On a beautiful Sunday afternoon in June (2015) over two dozen compost and bicycle enthusiasts gathered at the Queens Botanical Garden for the Queens Compost Bike Tour (see press release here). Participants across the boroughs of Manhattan, Brooklyn and Queens were in attendance. Including folks from highly successful community community sites such as the 462 Halsey Community Garden, which operates one of the most active and productive community run compost sites in NYC.
Jeremy Teperman, of the NYC Compost Project hosted by the Queens Botanical Garden, treated participants to a behind the scenes peek at QBGs composting operation and learned about the Master Composter training program.
The group rambled through Flushing Meadows Park, by the iconic Unisphere and made our way to the 34th Avenue bike lane which provided a convenient corridor to follow as we stopped at various composting sites in Queens. The second stop was St. Mark’s Church/Farmspot CSA compost site (33-50 82nd Street, Jackson Heights) where Kirsten Magnani and Evie McKenna, two Queens Master Composters, treated attendees to an inside look at a community compost site run by a local Community Supported Agriculture group, which uses space from the church to distribute its veggie shares to its members. CSA members drop off their food scraps and tend to the compost bins weekly.
From the lush church garden we rode on to a less conventional site.
From the lush church garden we rode on to a less conventional site.
JH SCRAPS (an acronym for Jackson Heights Scrap Collection to Restore our Areas Poor Soils) is located underneath a set of train tracks, on State DOT land with a DEP pumping station adjacent to their operation. Lenny Olsson, another Queens Master Composter, explained the nuances of creating this group, their volunteer model and future expansion plans. It was remarkable to view composting being created underneath a highway structure and displays the innovative nature of our community and how little space is required to compost effectively. At this site, thermophilic temperatures were above 150 degrees across the compost bins. JH SCRAPS also envisions itself as a community center, and also collects mulch from NYC Parks’ nearby Mulch Fest, and accepts fall leaves from nearby residents.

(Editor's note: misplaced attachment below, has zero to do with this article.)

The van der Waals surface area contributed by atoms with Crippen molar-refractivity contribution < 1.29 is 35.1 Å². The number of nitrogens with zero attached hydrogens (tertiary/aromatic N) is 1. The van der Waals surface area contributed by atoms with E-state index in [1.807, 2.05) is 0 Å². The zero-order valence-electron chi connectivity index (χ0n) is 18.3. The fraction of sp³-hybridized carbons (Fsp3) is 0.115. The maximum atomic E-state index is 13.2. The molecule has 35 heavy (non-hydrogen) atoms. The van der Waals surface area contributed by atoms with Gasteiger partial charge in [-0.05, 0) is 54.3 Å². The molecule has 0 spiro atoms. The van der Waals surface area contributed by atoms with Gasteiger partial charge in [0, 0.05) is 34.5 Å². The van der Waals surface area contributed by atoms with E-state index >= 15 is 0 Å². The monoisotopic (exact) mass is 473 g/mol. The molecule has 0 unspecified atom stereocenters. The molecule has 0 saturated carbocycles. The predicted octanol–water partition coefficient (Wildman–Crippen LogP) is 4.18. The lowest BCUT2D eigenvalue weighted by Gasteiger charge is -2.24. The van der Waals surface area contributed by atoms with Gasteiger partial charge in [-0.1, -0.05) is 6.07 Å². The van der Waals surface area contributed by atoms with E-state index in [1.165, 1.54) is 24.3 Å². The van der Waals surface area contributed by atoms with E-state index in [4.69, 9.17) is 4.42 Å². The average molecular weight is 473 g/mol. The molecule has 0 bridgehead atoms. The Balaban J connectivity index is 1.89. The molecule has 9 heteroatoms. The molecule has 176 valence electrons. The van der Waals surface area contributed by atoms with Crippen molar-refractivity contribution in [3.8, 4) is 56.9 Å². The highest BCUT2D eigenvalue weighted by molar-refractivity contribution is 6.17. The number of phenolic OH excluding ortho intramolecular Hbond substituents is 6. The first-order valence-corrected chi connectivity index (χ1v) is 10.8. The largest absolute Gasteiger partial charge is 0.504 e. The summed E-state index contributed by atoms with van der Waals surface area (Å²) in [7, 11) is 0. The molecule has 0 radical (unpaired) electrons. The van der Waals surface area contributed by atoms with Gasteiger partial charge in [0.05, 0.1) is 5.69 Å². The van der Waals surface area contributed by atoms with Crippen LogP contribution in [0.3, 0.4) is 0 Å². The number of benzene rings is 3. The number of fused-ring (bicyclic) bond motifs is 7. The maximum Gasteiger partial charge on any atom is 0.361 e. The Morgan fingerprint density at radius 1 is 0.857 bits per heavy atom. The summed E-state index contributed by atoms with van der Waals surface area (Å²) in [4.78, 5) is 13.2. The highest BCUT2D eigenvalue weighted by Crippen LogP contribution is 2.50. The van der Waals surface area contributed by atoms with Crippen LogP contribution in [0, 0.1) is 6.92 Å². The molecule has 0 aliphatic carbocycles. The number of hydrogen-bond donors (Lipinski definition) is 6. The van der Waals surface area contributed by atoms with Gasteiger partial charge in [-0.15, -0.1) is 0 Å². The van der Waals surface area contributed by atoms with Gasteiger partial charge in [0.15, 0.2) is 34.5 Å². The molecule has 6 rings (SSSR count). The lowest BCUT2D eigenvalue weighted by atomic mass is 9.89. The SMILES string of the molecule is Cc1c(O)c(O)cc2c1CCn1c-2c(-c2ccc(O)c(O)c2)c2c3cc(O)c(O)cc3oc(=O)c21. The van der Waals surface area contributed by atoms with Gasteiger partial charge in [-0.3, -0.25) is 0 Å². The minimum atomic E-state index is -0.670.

Departing from Jackson Heights we had a relatively quick jaunt over to Sunnyside Gardens where the volunteers at Sunny Compost greeted our rag-tag group with sliced watermelon and fresh produce grown in their immaculate community garden.
Several members from the Sunny Compost team showed off their operations which includes tumblers and three bin systems. We visited during drop off hours and witnessed the magic happening in front of us with children and students chopping food scraps and then placing them into an active pile. The Sunny Compost crew also had a really nice sifting trommel and were placing finishing touches on this item. (Their blog article of the tour)
It was difficult to leave the well kept and hospitality filled community garden but the wide open expanse of the largest rooftop farm in NYC beckoned. Most of us had never been to the top of the hulking building located on the SW corner of Northern Ave and 39th Street. We were in awe as the elevator doors opened to the roof and the spectacular Brooklyn Grange flagship farm revealed itself, in all of it’s late Spring glory. Row after row of meticulously planted and cared for crops destined for market and chef’s pantries gave way to sweeping views of the NYC skyline.
After gawking at all of the visual stimulation, the head farmer Bradley Fleming corralled our group and spoke to us about their impressive composting operation. The Grange boasts an Aerated Static Pile (ASP) which makes for lighter work, forcing air into the pile means it doesn’t deplete oxygen and go anaerobic, thus eliminating the need to turn the pile. While chatting about some of the commercial sources that The Grange receives organic residues from, the topic of discussion shifted towards two unique companies called Global Enviro, which grinds and dehydrates food scraps, and the InSinkErator, which converts kitchen sinks into garbage disposals. Both companies are working to become standardized in NYC, both have positives and downsides but anyone interested in compost and waste management in NYC should familiarize themselves with these two concepts because they offer different approaches to the composting norm.